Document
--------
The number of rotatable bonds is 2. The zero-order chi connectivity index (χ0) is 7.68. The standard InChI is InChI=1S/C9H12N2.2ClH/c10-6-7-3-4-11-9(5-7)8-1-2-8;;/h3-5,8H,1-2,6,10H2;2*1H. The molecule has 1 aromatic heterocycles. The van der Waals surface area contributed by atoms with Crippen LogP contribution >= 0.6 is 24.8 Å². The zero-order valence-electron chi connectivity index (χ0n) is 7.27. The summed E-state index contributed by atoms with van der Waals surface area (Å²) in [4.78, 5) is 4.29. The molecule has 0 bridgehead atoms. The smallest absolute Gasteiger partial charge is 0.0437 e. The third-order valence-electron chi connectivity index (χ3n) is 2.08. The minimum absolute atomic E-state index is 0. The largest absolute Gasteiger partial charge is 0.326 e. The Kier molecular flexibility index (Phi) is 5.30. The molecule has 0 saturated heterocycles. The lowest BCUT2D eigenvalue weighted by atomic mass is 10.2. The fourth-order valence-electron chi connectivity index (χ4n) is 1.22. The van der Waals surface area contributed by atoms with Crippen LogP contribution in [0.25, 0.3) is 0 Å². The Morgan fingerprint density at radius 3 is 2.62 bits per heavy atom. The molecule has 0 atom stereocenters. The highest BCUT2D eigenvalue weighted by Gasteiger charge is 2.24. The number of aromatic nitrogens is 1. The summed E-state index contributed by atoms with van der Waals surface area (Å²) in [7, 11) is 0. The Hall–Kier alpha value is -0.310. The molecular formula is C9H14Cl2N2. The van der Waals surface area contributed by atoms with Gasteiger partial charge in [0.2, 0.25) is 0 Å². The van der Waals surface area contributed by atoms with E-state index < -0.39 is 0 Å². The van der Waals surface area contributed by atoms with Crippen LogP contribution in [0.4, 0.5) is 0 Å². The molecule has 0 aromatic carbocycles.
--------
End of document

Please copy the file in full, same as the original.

The number of rotatable bonds is 2. The zero-order chi connectivity index (χ0) is 7.68. The standard InChI is InChI=1S/C9H12N2.2ClH/c10-6-7-3-4-11-9(5-7)8-1-2-8;;/h3-5,8H,1-2,6,10H2;2*1H. The molecule has 1 aromatic heterocycles. The van der Waals surface area contributed by atoms with Crippen LogP contribution >= 0.6 is 24.8 Å². The zero-order valence-electron chi connectivity index (χ0n) is 7.27. The summed E-state index contributed by atoms with van der Waals surface area (Å²) in [4.78, 5) is 4.29. The molecule has 0 bridgehead atoms. The smallest absolute Gasteiger partial charge is 0.0437 e. The third-order valence-electron chi connectivity index (χ3n) is 2.08. The minimum absolute atomic E-state index is 0. The largest absolute Gasteiger partial charge is 0.326 e. The Kier molecular flexibility index (Phi) is 5.30. The molecule has 0 saturated heterocycles. The lowest BCUT2D eigenvalue weighted by atomic mass is 10.2. The fourth-order valence-electron chi connectivity index (χ4n) is 1.22. The van der Waals surface area contributed by atoms with Crippen LogP contribution in [0.25, 0.3) is 0 Å². The Morgan fingerprint density at radius 3 is 2.62 bits per heavy atom. The molecule has 0 atom stereocenters. The highest BCUT2D eigenvalue weighted by Gasteiger charge is 2.24. The number of aromatic nitrogens is 1. The summed E-state index contributed by atoms with van der Waals surface area (Å²) in [7, 11) is 0. The Hall–Kier alpha value is -0.310. The molecular formula is C9H14Cl2N2. The van der Waals surface area contributed by atoms with Gasteiger partial charge in [0.2, 0.25) is 0 Å². The van der Waals surface area contributed by atoms with E-state index < -0.39 is 0 Å². The van der Waals surface area contributed by atoms with Crippen LogP contribution in [0.4, 0.5) is 0 Å². The molecule has 0 aromatic carbocycles.